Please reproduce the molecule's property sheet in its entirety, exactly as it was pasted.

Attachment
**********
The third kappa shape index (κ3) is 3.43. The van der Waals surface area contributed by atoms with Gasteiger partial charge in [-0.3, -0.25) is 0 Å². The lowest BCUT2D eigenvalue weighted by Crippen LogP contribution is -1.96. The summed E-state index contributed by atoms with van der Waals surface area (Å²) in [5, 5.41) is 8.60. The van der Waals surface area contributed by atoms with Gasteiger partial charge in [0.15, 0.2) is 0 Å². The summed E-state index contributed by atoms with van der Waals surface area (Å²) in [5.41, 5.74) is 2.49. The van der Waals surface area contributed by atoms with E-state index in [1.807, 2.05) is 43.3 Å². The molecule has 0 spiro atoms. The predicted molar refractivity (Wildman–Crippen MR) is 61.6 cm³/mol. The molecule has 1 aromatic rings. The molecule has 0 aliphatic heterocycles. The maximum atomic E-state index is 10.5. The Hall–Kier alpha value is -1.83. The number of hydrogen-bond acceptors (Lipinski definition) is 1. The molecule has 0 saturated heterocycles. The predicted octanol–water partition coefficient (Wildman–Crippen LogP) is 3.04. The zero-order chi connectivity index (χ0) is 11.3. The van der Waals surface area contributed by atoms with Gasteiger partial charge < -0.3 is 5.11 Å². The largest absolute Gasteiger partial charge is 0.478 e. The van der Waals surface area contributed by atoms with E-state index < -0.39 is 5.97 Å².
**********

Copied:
The third kappa shape index (κ3) is 3.43. The van der Waals surface area contributed by atoms with Gasteiger partial charge in [-0.3, -0.25) is 0 Å². The lowest BCUT2D eigenvalue weighted by Crippen LogP contribution is -1.96. The summed E-state index contributed by atoms with van der Waals surface area (Å²) in [5, 5.41) is 8.60. The van der Waals surface area contributed by atoms with Gasteiger partial charge in [0.15, 0.2) is 0 Å². The summed E-state index contributed by atoms with van der Waals surface area (Å²) in [5.41, 5.74) is 2.49. The van der Waals surface area contributed by atoms with E-state index in [1.807, 2.05) is 43.3 Å². The molecule has 0 spiro atoms. The predicted molar refractivity (Wildman–Crippen MR) is 61.6 cm³/mol. The molecule has 1 aromatic rings. The molecule has 0 aliphatic heterocycles. The maximum atomic E-state index is 10.5. The Hall–Kier alpha value is -1.83. The number of hydrogen-bond acceptors (Lipinski definition) is 1. The molecule has 0 saturated heterocycles. The predicted octanol–water partition coefficient (Wildman–Crippen LogP) is 3.04. The zero-order chi connectivity index (χ0) is 11.3. The van der Waals surface area contributed by atoms with Gasteiger partial charge < -0.3 is 5.11 Å². The largest absolute Gasteiger partial charge is 0.478 e. The van der Waals surface area contributed by atoms with E-state index < -0.39 is 5.97 Å².